The application of the glass is key here. Growing plants under LowE glass requires a specific type, whereas if people are the main occupants, then the strongest LowE can be utilized. The following link discusses applications for different kinds of glass. There are several different levels of LowE which are illustrated in the lower chart.

Common LowE Glass Types

Type Clear Insulated LoE 272 LoE 366 LoE 240 LoE i89
(with 366 & Argon)
Clear Over Clear 272 366 LoE 240
Suitable for Plants Yes Yes No Roof = Yes No
Suitable for People Yes Yes Yes Yes Yes
Light Transmittance 81% 72% 66% 40% 58%
U Value 0.48 0.30 .20 0.3 0.2
Solar Heat Gain Coefficient 0.76 0.41 0.27 0.25 0.25
Special Benefits None Cuts down on UV rays which burn plants but still lets in enough light for plants growth. Lets more light in than other options but keeps more heat out. Excellent fading protection. Ideal for reducing glares. Can be used in roof for plants with 272 in the walls. Triple pane performance requiring only double pane glass.
Click here to download Solar Innovations, Inc.’s Glass Chart

366 offers Solar control with year round comfort.  This type of glass blocks solar gain and assists in energy savings. During the hot months of summer, heat is kept out of a room, while in the winter, the heat is retained in the space.  These factors will assist in reducing your heating and cooling costs. 366 also has a high visibility.  The naked eye will not notice a difference.  The glass is not cloudy or tinted bronze.  The glass will block 95% of UV rays, which increases fading control to your furnishings, draperies, and flooring.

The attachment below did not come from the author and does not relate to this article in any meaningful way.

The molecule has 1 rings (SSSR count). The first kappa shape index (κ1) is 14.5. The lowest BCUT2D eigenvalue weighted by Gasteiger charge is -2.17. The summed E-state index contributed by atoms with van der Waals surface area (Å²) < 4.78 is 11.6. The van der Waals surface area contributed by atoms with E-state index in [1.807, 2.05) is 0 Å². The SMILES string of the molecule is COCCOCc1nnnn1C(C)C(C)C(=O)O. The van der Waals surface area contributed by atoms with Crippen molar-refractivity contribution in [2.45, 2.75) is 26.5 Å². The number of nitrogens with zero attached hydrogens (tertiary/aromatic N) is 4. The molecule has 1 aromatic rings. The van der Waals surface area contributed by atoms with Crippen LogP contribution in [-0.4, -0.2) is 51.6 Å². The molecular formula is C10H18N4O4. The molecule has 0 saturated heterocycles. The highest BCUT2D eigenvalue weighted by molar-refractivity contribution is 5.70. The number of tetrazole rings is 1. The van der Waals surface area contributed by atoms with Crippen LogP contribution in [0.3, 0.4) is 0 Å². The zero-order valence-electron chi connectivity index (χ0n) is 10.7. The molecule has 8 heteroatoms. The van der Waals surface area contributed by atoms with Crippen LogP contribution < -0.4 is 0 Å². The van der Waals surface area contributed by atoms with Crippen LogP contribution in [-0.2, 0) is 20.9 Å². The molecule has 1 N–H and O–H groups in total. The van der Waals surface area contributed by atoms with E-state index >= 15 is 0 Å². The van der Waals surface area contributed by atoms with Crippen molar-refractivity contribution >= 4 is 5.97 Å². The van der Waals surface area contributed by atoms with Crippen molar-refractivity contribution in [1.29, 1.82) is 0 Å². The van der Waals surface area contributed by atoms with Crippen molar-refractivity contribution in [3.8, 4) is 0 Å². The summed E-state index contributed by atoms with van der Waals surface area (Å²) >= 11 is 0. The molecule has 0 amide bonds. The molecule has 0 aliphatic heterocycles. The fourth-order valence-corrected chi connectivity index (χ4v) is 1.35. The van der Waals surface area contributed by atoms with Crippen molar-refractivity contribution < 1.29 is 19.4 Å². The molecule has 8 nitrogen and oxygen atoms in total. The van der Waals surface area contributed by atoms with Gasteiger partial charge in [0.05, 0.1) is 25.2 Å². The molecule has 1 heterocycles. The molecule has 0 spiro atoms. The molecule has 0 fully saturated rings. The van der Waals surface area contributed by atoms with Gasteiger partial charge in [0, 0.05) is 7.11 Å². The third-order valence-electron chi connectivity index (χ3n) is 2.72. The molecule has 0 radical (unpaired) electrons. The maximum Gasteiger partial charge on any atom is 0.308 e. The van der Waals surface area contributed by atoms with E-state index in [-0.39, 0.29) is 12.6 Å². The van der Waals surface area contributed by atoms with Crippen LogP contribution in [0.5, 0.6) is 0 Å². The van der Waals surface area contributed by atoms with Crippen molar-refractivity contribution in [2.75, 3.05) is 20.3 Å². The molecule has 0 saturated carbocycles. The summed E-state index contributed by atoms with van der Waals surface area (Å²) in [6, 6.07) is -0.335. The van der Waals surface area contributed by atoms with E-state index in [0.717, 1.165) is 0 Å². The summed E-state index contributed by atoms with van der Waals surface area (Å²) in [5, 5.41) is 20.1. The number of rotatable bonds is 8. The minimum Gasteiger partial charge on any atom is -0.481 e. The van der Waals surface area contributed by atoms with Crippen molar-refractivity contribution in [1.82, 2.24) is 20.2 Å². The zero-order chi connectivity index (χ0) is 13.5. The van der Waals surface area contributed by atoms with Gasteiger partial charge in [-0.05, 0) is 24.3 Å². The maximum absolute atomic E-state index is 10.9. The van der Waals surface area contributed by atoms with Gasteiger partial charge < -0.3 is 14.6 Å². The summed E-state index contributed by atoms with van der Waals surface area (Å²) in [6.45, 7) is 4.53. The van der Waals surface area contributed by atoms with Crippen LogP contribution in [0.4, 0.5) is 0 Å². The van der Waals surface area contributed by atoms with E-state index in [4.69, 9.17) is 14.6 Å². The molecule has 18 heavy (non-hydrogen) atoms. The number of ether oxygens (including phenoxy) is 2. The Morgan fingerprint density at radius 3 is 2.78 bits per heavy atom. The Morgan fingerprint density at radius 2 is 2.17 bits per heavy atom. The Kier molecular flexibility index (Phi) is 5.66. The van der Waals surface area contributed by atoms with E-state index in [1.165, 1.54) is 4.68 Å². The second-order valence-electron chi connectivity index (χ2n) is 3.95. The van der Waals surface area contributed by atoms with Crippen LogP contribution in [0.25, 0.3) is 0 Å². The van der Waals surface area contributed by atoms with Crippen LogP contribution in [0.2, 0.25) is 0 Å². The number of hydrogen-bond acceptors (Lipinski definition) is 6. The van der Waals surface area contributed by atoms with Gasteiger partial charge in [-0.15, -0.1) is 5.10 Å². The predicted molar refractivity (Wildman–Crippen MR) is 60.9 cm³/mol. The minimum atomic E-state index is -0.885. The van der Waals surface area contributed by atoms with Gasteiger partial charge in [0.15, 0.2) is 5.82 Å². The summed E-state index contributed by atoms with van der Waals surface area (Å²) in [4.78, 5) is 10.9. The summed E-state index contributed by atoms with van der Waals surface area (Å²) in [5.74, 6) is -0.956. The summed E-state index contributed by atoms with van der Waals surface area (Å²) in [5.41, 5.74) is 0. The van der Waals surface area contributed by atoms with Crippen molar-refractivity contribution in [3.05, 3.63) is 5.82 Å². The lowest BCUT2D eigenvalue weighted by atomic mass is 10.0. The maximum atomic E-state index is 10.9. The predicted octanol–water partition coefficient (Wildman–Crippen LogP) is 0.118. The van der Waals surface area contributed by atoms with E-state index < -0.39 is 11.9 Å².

272 is the clearest option in LowE glasses.  The color difference is only noticeable when placed next to a clear piece of glass.  This ensures a natural view from your windows.  The glass reflects heat in summer and captures heat in winter which offers energy savings.  272 blocks 84% of UV rays, aiding in the preservation of your interior furnishings and finishes.

 240 is the best LowE option for glare control.  This glass type absorbs 60% of sunlight, which reduces the amount of light entering a space to 40%.   The glass has a slight tint due to its glare control, which looks like a slight blue when closely inspected.  84% of UV rays are blocked.

For more information on Solar Innovations, Inc.’s Glazing Pages, please visit the links below:

LowE 272 | LowE 240 | LowE 366  | EZ Clean | Dynamic | Solera